Kingsnorth believes Rare Earth Element demand and prices to increase
Dudley Kingsnorth, a professor at the Centre for Research in Energy and Minerals Economics appointed at Curtin University in Perth, Australia and an analyst at the Industrial Minerals Company of Australia (IMCOA), delivered a presentation at the AusIMM 2013 Critical Minerals Conference in Perth, Australia in June. He suggested that global demand for rare earths could increase to 160 thousand tons in 2016 and 200-240,000 tons in 2020 (compared to 110 thousand tons in 2012 and the historical high in 2010, 133 thousand tons). Moreover, Kingsnorth said that he expects the average market price for REE in the long-term to increase to USD$ 50-70/kg, while 2013 averages have been in the range of USD$ 30-40/kg (TREO – while lower than prices in 2012, they are almost triple the prices of 2008). Interestingly, the increase value of rare earths comes at a time when gold prices have experienced a roller coaster ride, notwithstanding the substantial fluctuations owing to continuing economic uncertainty. The New York Times has described Kingsnorth’s analysis as an industry benchmark.
The key elements of Kingsnorth’s projected increase up to the year 2016 are neodymium, dysprosium, europium and cerium, all of which are needed for automation technology as well as polishing powders, FCC catalysts, wind turbines and hybrid vehicles. Kingsnorth does not deviate from other forecasts or analyses, however, which see demand exceeding supply for such elements as cerium, lanthanum (for nickel-metal hydride batteries) and higher demand than supply for neodymium, terbium, dysprosium, europium and yttrium.
One of the drivers of demand, as noted above will be automation technology, which will require a combined use of different elements. Servo motors need neodymium and dysprosium and the latter element will be highly critical elements in the future use of REE permanent magnets. For the time being, dysprosium, which is a heavy rare earth, will keep demand focused on China. That said, in the present and near future, rare earths have only been produced in four countries. China, Kingsnorth believes, will be less strict with quotas (even if it will continue to overhaul the sector) but it will also continue to push the value-added side of the industry. In recent months, 23 illegal rare earth mines as well as almost 60 processing plants were shut down in China.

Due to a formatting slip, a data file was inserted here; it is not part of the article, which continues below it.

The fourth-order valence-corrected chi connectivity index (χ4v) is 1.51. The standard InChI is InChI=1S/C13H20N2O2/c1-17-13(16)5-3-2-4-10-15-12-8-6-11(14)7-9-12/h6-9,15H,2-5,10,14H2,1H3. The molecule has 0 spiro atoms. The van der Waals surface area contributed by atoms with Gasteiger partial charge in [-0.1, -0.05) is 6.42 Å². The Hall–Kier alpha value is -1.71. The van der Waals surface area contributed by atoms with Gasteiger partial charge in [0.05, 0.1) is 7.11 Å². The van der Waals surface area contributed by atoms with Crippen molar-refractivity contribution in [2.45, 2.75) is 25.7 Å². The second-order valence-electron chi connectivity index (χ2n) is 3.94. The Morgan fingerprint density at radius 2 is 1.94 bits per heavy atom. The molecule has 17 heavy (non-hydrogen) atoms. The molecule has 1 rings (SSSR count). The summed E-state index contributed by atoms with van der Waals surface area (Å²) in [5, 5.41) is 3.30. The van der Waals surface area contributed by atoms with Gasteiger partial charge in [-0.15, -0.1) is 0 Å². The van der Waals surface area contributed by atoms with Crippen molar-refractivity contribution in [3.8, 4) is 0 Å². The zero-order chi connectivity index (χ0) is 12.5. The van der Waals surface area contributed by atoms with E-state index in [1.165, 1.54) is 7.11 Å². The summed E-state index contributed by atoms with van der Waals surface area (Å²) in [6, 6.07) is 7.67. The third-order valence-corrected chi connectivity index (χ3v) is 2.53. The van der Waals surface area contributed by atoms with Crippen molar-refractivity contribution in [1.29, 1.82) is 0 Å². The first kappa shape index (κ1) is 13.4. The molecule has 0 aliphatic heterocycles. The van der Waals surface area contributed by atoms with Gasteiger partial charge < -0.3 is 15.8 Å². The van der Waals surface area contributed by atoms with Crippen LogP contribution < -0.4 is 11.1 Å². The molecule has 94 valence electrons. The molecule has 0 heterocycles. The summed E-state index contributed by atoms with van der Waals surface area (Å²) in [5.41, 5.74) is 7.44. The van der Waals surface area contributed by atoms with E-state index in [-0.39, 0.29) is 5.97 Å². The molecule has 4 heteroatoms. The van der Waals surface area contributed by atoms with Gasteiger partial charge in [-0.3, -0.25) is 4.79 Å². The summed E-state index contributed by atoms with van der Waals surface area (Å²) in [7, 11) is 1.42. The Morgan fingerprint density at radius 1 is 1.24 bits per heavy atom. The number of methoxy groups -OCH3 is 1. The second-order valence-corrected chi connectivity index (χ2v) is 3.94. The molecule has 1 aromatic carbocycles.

This means that, as China continues to tighten regulations and consolidate the supply side, there will be fewer rare earths available for export, raising actual availability concerns about supply that will go well beyond the concerns of the World Trade Organization. China produced about 120,000 tons in 2009 and another 35,000 tons, unofficially, accounting for 95% of the global market. The other producers were Russia, India and the United States. For 2015, Kingsnorth estimates the global supply of rare earths to be in the order of 195000-210000 tons. Despite the various new projects that are expected to come online, the major producers in 2016 – outside of China – will be Mountain Pass (Molycorp), Mt Weld (Lynas Corp) , Indian Rare Earths (IRE and Toyota Tsusho) and Kazakhstan (SARECO and Sumitomo). Kingsnorth sees recycling as also contributing to supply, while Great Western’s Steenkapskraal mine in South Africa and Alkane’s Mt. Dubbo project in Australia should enter production stage by that time as well.
As for demand, China will continue to dominate with a share of 60%, while the remaining 40% will be split half for the rest of Asia – including Japan – and the other half in the United States and Europe. The demand pattern will not change substantially in the coming years, however, Kingsnorth suggests that demand amount will increase by 48% and much of the increase will be supplied by deposits outside China. While, he doesn’t say so explicitly, Kingsnorth has implied that there is reason for optimism when it comes to the future of those emerging rare earth projects that have been struggling with rollercoaster markets over the past year. The higher demand will certainly require the development of new mining projects outside of China, especially as Beijing has put a stop to the exploration of new rare earths properties and mining licenses. These measures have already shown results. Prices for various rare earths go have started to rise again. Should the offer remain scarce, further price increases can be expected even over the course of 2013.